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  #541  
Old Friday, September 08, 2017
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A beautiful day

THE third day of this last July necessitated a visit to Islamabad from my home station Abbottabad. I woke up a little after dawn and set out soon thereafter. It was a beautiful morning. On our way, we found whatever little of the countryside in Haripur is left, bathed in the daylight glory. We considered ourselves blessed as we saw the fields resplendent with ripening corn, cabbage, tomato and a variety of other vegetables.

Quite a few farmers looked engaged in their daily chores, weeding, steadying the water flow and putting up scarecrows to protect their labour of love from the scavenging birds. It was a scene cut out from a landscape described in one of Thomas Hardy’s many novels.

Sadly, the once vast Haripur countryside, fenced by beautiful grey and green hills, is fast disappearing under pressure from the weight of a burgeoning population and their concomitant worldly needs, if not outright avarice.

While thus lamenting our impending comeuppance for defying the laws of nature, we discussed how a substantial population in the cities was denying itself the immense blessings and benefits of the morning life. Ironically, these days it is considered fashionable to spend the night working and socialising, and then consuming a better part of the daytime sleeping till late afternoon.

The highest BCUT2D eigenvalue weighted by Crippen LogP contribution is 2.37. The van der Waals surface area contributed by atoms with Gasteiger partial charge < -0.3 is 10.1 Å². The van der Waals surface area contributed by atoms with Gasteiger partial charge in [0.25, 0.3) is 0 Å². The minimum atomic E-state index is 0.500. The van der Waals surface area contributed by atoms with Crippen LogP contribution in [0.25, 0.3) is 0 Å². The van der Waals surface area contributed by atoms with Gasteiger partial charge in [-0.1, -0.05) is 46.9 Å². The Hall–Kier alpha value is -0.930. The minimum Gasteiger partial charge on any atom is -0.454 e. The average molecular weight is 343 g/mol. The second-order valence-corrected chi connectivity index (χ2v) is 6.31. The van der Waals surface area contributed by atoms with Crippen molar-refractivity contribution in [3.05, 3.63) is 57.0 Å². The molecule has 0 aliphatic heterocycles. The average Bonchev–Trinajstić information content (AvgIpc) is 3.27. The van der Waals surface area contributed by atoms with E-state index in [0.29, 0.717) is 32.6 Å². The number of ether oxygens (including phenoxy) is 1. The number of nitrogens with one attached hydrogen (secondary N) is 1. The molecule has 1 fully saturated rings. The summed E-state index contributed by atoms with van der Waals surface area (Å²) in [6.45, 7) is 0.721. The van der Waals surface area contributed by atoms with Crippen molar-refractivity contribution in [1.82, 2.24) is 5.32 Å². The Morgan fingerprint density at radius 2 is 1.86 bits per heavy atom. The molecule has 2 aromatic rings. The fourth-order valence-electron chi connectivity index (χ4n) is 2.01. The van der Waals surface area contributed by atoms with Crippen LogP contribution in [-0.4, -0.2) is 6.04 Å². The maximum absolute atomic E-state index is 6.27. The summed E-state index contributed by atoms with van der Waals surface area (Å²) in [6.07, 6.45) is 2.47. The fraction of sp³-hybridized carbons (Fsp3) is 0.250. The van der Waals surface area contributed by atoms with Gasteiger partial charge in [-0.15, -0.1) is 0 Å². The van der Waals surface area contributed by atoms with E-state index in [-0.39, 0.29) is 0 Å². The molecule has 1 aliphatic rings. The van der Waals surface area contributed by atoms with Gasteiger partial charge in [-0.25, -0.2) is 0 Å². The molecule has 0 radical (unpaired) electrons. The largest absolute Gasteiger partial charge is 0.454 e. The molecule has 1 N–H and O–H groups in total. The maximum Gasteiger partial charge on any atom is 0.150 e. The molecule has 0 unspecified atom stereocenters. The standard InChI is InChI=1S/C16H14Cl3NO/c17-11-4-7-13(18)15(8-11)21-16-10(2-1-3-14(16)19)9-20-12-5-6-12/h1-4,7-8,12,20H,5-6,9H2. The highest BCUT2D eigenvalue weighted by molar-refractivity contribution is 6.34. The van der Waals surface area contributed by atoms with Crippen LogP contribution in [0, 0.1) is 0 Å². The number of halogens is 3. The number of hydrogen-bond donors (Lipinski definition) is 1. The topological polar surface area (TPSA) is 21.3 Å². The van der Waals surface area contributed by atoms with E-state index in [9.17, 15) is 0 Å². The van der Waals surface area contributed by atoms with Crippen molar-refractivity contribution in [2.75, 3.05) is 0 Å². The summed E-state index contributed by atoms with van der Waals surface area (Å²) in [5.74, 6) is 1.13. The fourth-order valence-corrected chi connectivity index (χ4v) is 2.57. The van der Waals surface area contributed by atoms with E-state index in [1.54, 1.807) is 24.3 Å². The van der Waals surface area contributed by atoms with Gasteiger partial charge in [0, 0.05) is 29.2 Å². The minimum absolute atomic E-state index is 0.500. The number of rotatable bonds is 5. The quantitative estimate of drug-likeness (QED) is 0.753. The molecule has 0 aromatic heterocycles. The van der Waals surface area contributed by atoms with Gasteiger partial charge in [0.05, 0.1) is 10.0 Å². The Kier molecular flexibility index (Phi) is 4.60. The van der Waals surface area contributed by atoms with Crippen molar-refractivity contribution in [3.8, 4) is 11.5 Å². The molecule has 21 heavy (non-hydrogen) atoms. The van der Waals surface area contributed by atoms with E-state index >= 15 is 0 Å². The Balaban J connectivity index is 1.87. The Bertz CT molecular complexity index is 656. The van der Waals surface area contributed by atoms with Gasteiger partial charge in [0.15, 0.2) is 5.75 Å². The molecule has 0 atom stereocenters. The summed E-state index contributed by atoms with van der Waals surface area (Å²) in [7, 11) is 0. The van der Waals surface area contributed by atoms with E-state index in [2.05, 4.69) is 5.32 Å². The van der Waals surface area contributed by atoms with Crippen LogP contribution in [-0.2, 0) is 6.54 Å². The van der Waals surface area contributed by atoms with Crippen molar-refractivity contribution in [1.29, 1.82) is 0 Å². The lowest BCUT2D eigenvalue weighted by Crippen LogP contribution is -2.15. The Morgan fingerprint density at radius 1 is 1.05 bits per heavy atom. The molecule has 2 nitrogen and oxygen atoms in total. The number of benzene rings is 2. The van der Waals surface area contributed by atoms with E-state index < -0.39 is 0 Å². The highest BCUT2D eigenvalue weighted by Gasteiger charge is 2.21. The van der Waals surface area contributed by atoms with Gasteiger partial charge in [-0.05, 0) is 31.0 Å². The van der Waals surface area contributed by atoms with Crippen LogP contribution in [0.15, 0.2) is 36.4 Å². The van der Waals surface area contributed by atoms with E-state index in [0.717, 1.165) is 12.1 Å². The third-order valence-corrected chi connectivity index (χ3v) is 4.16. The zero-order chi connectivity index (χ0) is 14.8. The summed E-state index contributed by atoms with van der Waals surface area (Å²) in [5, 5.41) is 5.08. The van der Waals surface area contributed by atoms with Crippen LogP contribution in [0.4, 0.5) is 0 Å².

Islam stresses the importance of morning time.

Morning time, like youth, is robust and bubbling with energy. We all know that in most developed countries of the world, the wheel of life in offices starts when morning is still young.

People in big numbers could be seen scampering to their workplaces as if they were in a race against time. Both in quality as well as in quantity, morning time is particularly productive as far as brainy work is concerned.

At one place in Wuthering Heights, Emily Bronte’s great gothic classic, the narrator of the story Ellen advises her listener thus: “You should never lie till ten. There’s the very prime of the morning long gone before that time. A person who has not done one half of his day’s work by ten o’clock, runs a chance of leaving the other half undone.”

Written a little less than 200 years ago, the importance of these timeless lines cannot be overstated in our own peculiar situation where we find ourselves battling against the many evils of inefficiency, lethargy, indolence and neglect that have persistently let us down in our quest for development.